Lisa Scaffidi: We do not see balancing our existing Sister Cities and forming new relationships as an 'either-or' situation. I strongly believe that we can do both. Through maintaining our current relationships, we are working hard to identify new opportunities and synergies to maximise the benefits for both sides. We hope to expand our current relationships outside of just civic and ceremonial ties, into more economic-focussed relationships. In the future, relationships could be multilateral or structured as economic memorandums of understanding rather than traditional Sister City relationships. I think it is less about competing interests and more about having our finger on the pulse and the relationships in place, so we can identify and act on opportunities as they arise. Our officers are very actively attending events, networking, researching and creating collaborations so this can happen.

The Looking West policy states that the City of Perth shall 'adapt and respond to changing global circumstances'. What do you see as being Perth’s strengths in the international context, and to what particular global circumstances does the City of Perth need to adapt and respond to both now, and into the future?

Lisa Scaffidi: Aside from Perth's advantageous geographic position that I mentioned earlier, as a City we have much to offer. We have excellent infrastructure, clean air, rivers and oceans, and internationally recognised natural beauty. For the past 10 years, Perth has been ranked in the top 10 of the world’s most liveable cities by The Economist and the latest Mercer Quality of Life Survey also ranked Perth in the top 10% of world cities. Just last year, BBC Travel rated Perth as one of the top five healthiest cities worldwide. We are politically stable, although because of politics I will admit that it is not always smooth sailing! But generally, we are lucky to have a fair political system, a great quality of life, and abundant opportunities. We not only offer great investment opportunities but a great lifestyle as well, which makes us extremely appealing. One of our main challenges is also our main focus, which is attracting capital into the city. We must retain workers who are highly skilled, or find a way to train them. Another challenge will be accommodating a growing population by ensuring we have appropriate infrastructure, housing, and a diversified economy to ensure low unemployment. Our main priority is to service the needs of our residents, but we also understand that it is our responsibility, as Western Australia’s capital city, to also ensure that our regional cities are taken care of. Our aim is to secure the long-term prosperity and vitality of our city, our state and our country.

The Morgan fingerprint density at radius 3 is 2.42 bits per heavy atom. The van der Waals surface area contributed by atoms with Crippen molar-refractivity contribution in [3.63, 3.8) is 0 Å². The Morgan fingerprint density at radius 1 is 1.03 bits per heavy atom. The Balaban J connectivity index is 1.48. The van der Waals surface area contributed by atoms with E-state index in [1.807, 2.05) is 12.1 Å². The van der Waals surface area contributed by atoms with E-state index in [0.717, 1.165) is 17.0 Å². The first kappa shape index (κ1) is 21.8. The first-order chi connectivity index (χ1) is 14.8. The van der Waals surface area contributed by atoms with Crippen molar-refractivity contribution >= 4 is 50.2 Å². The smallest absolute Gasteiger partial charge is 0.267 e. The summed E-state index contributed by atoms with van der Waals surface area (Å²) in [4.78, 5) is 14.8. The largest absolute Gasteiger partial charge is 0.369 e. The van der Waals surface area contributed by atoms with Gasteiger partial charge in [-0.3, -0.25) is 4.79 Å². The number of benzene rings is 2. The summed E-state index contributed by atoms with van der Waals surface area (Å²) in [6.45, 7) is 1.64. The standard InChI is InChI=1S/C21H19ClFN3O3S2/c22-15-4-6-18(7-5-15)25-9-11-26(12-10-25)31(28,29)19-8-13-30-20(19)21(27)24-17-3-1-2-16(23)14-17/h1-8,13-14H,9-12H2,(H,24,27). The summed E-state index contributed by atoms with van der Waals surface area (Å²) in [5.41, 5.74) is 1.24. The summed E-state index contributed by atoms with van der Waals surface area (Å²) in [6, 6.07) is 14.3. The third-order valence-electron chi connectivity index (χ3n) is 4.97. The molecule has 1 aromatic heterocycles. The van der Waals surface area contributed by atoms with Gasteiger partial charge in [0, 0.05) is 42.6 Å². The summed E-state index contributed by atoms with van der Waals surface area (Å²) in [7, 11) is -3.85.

Thank you Lord Mayor for the opportunity.

Serge DeSilva-Ranasinghe is a security analyst, consultant and a Research Fellow with the Perth USAsia Centre, University of Western Australia, and a non-resident Fellow with the National Security Institute, University of Canberra.